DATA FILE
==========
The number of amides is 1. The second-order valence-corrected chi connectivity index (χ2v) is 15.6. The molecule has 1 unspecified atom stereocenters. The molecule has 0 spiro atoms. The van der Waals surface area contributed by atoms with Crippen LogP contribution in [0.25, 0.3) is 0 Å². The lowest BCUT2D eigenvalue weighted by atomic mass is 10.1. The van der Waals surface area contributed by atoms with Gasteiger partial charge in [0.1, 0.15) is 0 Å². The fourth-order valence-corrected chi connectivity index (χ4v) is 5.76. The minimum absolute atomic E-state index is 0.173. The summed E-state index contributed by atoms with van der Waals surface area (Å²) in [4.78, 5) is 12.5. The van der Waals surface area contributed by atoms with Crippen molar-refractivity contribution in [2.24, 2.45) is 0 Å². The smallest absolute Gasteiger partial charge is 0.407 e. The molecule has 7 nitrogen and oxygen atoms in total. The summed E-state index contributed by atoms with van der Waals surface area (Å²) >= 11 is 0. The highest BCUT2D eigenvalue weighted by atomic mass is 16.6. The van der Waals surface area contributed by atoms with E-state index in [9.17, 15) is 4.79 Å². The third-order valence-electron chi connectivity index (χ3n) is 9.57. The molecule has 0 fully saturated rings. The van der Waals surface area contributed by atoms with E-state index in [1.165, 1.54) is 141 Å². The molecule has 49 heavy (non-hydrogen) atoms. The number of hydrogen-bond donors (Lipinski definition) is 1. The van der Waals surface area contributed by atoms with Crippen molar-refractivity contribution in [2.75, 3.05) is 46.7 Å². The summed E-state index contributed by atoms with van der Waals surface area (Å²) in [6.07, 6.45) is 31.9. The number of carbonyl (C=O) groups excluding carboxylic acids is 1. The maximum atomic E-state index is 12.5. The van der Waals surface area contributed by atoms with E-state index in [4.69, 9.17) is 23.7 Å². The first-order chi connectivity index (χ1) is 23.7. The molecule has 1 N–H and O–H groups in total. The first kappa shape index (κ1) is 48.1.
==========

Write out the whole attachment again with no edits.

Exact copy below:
The number of amides is 1. The second-order valence-corrected chi connectivity index (χ2v) is 15.6. The molecule has 1 unspecified atom stereocenters. The molecule has 0 spiro atoms. The van der Waals surface area contributed by atoms with Crippen LogP contribution in [0.25, 0.3) is 0 Å². The lowest BCUT2D eigenvalue weighted by atomic mass is 10.1. The van der Waals surface area contributed by atoms with Gasteiger partial charge in [0.1, 0.15) is 0 Å². The fourth-order valence-corrected chi connectivity index (χ4v) is 5.76. The minimum absolute atomic E-state index is 0.173. The summed E-state index contributed by atoms with van der Waals surface area (Å²) in [4.78, 5) is 12.5. The van der Waals surface area contributed by atoms with Crippen molar-refractivity contribution in [2.24, 2.45) is 0 Å². The smallest absolute Gasteiger partial charge is 0.407 e. The molecule has 7 nitrogen and oxygen atoms in total. The summed E-state index contributed by atoms with van der Waals surface area (Å²) >= 11 is 0. The highest BCUT2D eigenvalue weighted by atomic mass is 16.6. The van der Waals surface area contributed by atoms with E-state index in [9.17, 15) is 4.79 Å². The third-order valence-electron chi connectivity index (χ3n) is 9.57. The molecule has 0 fully saturated rings. The van der Waals surface area contributed by atoms with E-state index in [1.165, 1.54) is 141 Å². The molecule has 49 heavy (non-hydrogen) atoms. The number of hydrogen-bond donors (Lipinski definition) is 1. The van der Waals surface area contributed by atoms with Crippen molar-refractivity contribution in [2.75, 3.05) is 46.7 Å². The summed E-state index contributed by atoms with van der Waals surface area (Å²) in [6.07, 6.45) is 31.9. The number of carbonyl (C=O) groups excluding carboxylic acids is 1. The maximum atomic E-state index is 12.5. The van der Waals surface area contributed by atoms with E-state index in [4.69, 9.17) is 23.7 Å². The first-order chi connectivity index (χ1) is 23.7. The molecule has 1 N–H and O–H groups in total. The first kappa shape index (κ1) is 48.1.